Cheick Tiote

Even In Death: Why The World Can’t Forget Cheick Tiote

The football universe was once again rocked by tragedy, Monday morning, after it surfaced that Ivorian midfielder, Cheick Tiote, had passed away on the pitch. Tiote, who spent a bulk of his playing career at Newcastle United, lost consciousness during a training session with his Chinese club, Beijing Enterprises, before being declared dead moments later in the hospital.

Born in Yamoussoukro, Cote d'Ivoire, Tiote began his playing career at local side FC Bibo in 1998, before being spotted by Anderlecht where he spent three seasons. He then joined Dutch side FC Twente in 2008 and ended his European sojourn at Newcastle.

Tributes have continued to pour in for the midfielder who would have clocked 31 in a couple of weeks time.

"It is with deep sadness I confirm that Cheick Tiote sadly passed away earlier today after collapsing in training," said his intermediary, Emanuele Palladino. "We cannot say any more at the moment and we request that his family's privacy is respected at this difficult time. We ask for all your prayers."

In honour of the former Magpies star, we reflect on his most outstanding attributes we can't seem to forget in a hurry.

1 - Brutal tackles

As a defensive midfielder, Tiote was distinct in his style of play. Powerful, destructive, he was a wrecking ball of a midfielder. Maybe reckless at times, nevertheless, the Ivorian was a fan favourite owing to his aggressive, combative and no-nonsense approach. He wasn't afraid of making tackles and did it with reckless abandon. And when he's asked about a challenge after the game, his response was always the same. A shy smile, a shuffle of the feet and then a mumbled: “Football is a contact sport”.

2 - Exceptional vibe on the pitch

Not only was Tiote, a good marker of the ball, he was equally an unusual character who radiates an unimaginable amount of energy each time he plays. During his seven-year spell at Newcastle, the mood in the camp was irrelevant, so was his form, or the time of the year. Nothing changed the way he played, nobody could tell him to slow down; nobody could tell him not to make a tackle. From the start to the end of each game, he maintains the same tempo and never takes his foot off the pedal. Not only in games; his attitude was almost the same during training. No wonder his own teammates were always wary of going into a 50-50 challenge with him. But that didn't matter much, they still loved him.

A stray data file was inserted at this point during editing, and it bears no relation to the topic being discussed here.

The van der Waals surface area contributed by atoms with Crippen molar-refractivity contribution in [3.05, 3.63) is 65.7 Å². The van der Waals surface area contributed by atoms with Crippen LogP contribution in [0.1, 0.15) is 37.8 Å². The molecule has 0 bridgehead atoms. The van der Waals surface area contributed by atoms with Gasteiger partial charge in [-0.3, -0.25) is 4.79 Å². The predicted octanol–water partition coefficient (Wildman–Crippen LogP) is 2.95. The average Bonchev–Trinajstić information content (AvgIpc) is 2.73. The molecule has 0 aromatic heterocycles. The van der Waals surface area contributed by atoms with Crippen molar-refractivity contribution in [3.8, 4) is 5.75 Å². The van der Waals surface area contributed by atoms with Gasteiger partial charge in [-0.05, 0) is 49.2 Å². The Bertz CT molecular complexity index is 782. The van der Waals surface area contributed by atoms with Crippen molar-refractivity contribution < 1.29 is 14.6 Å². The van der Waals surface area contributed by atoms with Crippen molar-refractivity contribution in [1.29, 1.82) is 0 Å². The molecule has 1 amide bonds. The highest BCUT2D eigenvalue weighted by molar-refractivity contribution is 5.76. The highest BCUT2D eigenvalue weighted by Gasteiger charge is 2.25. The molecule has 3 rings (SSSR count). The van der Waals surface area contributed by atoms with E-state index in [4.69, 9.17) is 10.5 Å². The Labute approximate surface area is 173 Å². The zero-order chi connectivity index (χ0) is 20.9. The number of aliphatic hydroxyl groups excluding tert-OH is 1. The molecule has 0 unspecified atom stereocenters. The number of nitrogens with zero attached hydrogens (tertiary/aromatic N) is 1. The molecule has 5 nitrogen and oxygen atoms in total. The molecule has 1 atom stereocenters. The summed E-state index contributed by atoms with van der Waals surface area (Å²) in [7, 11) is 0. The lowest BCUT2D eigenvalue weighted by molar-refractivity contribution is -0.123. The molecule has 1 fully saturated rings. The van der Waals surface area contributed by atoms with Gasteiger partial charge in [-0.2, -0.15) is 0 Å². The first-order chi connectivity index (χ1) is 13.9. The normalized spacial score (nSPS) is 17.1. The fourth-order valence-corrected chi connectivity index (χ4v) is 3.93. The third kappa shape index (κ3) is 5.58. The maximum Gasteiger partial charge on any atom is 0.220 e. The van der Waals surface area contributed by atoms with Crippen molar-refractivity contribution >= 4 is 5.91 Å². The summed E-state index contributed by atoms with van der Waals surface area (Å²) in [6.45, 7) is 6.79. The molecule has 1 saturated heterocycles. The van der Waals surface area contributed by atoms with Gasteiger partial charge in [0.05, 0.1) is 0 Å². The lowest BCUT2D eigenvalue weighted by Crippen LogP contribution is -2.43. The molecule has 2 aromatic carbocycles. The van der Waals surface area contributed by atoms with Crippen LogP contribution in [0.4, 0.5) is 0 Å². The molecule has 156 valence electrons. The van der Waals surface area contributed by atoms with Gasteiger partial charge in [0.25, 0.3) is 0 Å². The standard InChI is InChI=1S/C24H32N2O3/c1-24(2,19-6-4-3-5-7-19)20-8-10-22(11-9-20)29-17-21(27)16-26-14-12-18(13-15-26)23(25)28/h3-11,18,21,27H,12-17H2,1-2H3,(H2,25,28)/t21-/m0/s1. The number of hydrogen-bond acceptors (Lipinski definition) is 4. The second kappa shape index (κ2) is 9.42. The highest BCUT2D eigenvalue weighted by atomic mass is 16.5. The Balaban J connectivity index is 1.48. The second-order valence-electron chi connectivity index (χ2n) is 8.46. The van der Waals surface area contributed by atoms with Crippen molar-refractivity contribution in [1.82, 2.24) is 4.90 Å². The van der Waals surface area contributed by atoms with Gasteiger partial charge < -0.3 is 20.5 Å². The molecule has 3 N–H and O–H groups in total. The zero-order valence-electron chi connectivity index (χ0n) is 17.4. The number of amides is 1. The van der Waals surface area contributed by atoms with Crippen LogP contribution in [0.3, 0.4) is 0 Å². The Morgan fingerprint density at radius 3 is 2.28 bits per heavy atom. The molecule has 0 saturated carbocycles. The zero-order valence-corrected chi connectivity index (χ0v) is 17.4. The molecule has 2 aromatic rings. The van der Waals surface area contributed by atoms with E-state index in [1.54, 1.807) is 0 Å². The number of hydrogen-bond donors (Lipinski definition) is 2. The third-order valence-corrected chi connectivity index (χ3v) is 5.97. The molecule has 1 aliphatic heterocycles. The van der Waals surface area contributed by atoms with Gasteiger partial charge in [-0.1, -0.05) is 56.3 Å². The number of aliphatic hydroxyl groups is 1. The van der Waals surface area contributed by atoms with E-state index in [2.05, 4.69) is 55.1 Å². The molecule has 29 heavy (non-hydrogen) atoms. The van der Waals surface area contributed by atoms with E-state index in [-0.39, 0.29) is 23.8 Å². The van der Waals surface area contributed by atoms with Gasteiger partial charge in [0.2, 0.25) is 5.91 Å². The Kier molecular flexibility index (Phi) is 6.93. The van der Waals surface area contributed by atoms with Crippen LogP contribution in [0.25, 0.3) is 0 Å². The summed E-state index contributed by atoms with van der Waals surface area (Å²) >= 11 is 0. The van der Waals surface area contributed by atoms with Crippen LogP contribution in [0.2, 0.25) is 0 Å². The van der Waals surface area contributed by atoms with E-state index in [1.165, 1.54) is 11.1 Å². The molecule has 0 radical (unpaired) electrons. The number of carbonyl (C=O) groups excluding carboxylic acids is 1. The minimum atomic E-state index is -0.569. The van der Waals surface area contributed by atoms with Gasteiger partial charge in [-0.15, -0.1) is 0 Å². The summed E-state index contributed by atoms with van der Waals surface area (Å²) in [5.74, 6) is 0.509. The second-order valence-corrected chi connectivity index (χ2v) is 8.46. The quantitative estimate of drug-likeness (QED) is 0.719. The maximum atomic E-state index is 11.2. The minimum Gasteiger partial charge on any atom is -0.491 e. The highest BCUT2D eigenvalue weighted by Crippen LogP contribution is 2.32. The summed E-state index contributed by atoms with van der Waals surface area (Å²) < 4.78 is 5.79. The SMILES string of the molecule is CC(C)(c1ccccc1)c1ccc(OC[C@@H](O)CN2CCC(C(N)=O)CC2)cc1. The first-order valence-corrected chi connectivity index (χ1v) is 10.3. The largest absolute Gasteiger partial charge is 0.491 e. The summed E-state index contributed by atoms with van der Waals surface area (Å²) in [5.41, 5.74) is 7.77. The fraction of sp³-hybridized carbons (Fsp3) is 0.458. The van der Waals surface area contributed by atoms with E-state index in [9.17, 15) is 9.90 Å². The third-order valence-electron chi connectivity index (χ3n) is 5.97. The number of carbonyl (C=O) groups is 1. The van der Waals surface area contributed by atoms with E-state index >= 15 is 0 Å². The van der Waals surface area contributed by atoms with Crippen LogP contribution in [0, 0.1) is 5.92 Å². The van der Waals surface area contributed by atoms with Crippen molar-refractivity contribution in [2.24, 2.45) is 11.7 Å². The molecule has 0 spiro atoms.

3 - Countless match bans

Tiote's combative style of play meant he was constantly going to get into the black books of referees. And it didn't take him too long to exhibit this trait to his new fans in England, receiving his first marching orders barely three months after joining Newcastle in 2011. That continued throughout his first two seasons at the club. In fact, he picked up 25 yellow cards from 50 league games in both seasons, a return of one yellow card every two games. Meaning he sat out about five games due to accumulated cautions. Persistent injuries blighted his involvement in subsequent seasons which in return lessened his suspension.

4 - Awful goalscoring record

He may have been tough, rugged and strong but Tiote was soft when it came to finishing. Just like other orthodox defensive midfielders, the ex-Ivory Coast star was perhaps contented with dislodging opposition play and never seemed to bother about the scoreline. He struck just twice prior to joining Newcastle and found the net only once in 161 appearances for the Magpies. And despite his paltry sole strike for the Toon Army, Tiote is best remembered for that goal which capped a remarkable comeback against Arsenal in 2011. With the ball dropping to him outside the area, looping through the air before he moved forward, the Ivorian adjusted his body shape, then caught it crisply with his left foot to send it whistling into the bottom corner. It was a stunning equaliser in a sensational game in which his team had trailed by four at half-time.

About the Author Toby Prince

An unrepentant soccer freak other freaks call geek.

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